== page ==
George Washington's Boyhood Home at Ferry Farm
George Washington was 6 years old in 1738 when his family moved to a farm in Stafford County, Virginia. The Washingtons called this place the Home Farm but it later became known as Ferry Farm because people crossed the Rappahannock River on a ferry from the farm to the town of Fredericksburg. The Washingtons did not own or operate the ferry but used it frequently to get to and from town.
A visit to Ferry Farm starts in the Visitor Center where there are displays of colonial and Civil War artifacts found on the property and the archaeology lab, where archaeologists can usually be seen working Monday through Friday.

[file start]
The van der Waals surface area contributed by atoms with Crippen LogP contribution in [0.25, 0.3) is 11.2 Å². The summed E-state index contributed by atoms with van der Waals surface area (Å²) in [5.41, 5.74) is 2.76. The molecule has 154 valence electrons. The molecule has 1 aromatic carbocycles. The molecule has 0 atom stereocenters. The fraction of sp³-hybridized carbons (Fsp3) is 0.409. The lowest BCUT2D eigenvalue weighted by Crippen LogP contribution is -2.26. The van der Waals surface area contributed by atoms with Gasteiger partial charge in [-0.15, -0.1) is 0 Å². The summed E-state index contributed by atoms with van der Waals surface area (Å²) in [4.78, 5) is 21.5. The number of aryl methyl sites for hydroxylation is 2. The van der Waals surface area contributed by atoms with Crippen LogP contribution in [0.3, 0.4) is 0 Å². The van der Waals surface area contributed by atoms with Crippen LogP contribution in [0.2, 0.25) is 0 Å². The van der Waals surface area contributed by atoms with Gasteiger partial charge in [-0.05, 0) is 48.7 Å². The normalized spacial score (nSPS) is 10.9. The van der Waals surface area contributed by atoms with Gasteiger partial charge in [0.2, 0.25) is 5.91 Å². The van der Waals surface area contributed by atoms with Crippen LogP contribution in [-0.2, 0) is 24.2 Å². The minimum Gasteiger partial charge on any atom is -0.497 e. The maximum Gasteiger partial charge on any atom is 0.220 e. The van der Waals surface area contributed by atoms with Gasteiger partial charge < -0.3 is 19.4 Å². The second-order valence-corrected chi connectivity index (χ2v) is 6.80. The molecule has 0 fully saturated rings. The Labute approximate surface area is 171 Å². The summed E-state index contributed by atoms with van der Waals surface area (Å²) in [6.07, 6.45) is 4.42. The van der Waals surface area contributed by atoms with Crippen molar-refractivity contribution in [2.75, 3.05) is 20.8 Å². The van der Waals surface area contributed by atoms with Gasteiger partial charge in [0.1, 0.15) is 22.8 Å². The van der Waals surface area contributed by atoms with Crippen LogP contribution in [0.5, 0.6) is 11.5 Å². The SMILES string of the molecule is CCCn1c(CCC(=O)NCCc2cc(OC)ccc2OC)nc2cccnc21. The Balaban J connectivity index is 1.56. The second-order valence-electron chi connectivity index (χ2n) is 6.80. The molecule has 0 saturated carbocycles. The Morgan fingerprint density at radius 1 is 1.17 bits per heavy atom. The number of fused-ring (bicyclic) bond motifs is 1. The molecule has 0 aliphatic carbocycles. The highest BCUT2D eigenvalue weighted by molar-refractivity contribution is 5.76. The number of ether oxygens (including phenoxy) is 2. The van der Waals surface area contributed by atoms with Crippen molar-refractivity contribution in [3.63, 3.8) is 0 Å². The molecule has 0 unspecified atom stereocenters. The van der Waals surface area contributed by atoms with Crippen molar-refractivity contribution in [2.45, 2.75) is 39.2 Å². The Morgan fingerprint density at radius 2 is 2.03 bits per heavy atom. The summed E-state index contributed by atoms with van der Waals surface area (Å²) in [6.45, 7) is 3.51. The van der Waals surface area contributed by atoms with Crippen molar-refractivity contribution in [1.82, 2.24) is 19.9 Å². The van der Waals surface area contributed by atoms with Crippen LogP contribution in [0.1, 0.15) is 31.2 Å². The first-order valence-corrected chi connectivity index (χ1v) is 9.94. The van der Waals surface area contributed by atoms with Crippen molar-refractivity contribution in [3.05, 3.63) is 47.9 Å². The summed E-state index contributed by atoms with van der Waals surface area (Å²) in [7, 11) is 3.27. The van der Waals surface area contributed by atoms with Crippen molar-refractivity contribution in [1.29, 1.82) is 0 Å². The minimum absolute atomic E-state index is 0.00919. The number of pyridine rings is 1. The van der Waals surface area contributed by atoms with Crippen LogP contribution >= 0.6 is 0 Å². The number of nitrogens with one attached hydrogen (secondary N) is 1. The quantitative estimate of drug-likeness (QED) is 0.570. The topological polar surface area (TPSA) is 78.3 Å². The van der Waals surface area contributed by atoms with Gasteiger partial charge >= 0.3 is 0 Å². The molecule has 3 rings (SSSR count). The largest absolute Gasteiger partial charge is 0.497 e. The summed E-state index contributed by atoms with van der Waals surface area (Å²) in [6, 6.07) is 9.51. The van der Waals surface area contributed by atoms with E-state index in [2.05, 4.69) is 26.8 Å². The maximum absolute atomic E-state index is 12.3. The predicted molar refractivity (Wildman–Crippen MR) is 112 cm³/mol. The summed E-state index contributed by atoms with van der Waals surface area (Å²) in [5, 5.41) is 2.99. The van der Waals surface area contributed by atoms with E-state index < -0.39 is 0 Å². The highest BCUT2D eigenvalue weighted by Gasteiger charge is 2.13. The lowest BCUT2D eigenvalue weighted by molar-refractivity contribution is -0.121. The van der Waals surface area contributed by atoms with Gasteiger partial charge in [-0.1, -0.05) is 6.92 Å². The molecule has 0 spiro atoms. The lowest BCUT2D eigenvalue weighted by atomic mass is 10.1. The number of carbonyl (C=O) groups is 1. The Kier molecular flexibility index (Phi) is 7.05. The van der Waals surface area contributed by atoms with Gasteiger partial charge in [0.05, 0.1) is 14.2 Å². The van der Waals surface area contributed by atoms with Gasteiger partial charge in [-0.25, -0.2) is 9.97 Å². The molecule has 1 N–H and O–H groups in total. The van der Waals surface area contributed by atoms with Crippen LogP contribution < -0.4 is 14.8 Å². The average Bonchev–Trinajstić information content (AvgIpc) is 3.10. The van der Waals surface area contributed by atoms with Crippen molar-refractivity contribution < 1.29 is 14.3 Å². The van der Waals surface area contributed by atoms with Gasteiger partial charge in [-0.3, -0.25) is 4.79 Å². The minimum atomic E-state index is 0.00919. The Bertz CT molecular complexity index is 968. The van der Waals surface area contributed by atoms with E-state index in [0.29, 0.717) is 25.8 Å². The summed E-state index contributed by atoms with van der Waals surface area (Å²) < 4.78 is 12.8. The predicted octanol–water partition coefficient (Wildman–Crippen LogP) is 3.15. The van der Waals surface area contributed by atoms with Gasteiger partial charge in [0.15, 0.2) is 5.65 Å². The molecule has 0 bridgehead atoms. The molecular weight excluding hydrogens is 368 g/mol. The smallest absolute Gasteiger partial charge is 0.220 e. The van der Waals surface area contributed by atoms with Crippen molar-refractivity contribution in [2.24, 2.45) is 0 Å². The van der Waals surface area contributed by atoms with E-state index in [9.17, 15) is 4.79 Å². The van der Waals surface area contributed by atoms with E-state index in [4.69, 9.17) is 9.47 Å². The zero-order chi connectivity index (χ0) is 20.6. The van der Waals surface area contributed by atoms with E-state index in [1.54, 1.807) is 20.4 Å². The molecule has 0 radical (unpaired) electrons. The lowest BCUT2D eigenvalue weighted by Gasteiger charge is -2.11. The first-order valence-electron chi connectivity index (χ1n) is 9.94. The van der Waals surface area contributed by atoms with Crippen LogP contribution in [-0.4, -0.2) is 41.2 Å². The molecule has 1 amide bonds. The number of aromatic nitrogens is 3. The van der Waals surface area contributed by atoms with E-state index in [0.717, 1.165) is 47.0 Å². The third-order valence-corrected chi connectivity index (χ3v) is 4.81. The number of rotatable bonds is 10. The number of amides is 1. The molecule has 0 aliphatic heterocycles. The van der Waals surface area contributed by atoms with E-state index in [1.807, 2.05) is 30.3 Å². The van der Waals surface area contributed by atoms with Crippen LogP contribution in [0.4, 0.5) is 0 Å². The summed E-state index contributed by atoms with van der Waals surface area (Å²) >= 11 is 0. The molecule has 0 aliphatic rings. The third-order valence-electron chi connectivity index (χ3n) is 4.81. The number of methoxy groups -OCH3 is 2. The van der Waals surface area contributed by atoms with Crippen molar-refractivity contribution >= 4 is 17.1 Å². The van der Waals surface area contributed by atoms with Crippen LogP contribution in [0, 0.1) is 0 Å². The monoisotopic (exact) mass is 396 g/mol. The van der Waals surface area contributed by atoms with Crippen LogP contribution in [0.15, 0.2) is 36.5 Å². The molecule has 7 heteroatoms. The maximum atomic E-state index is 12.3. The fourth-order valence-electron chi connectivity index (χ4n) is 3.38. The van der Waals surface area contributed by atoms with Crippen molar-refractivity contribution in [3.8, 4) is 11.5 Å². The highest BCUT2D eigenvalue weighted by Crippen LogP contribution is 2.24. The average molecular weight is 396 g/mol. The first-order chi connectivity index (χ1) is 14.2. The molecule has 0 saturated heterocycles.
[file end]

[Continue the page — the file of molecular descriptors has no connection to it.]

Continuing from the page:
After leaving the Visitor Center, guests can enjoy the gardens that feature plants grown in the 18th century. Then it's on to exploring the rest of the grounds (approximately 80 acres). On this self-guided tour, visitors can see the site where the Washington house stood overlooking the Rappahannock River, walk down the old ferry road, enjoy the hiking trails, and watch for birds in the Wild Meadow.
- Closed during January & February except Feb. 16 & 18 at Ferry Farm
- March through October, open daily, 10 a.m. to 5 p.m.
- November through December, open daily, 10 a.m. to 4 p.m.
- Closed Easter Sunday (March 31, 2013), Thanksgiving Day (Nov. 21, 2013), December 24, 25, & 31
- Group visits available at other times by appointment, (540) 370- 0732
Ferry Farm Admission Prices: $8 adults, $4 students, under age 6, free
Combination Ticket to both Ferry Farm and Kenmore: $15 adults, $8 students
Discounts available for Seniors (60+), AAA, active military, trolley passengers, &
Group rates available - please call Vickie Hayes at (540) 370- 0732 ext. 24 for reservations and details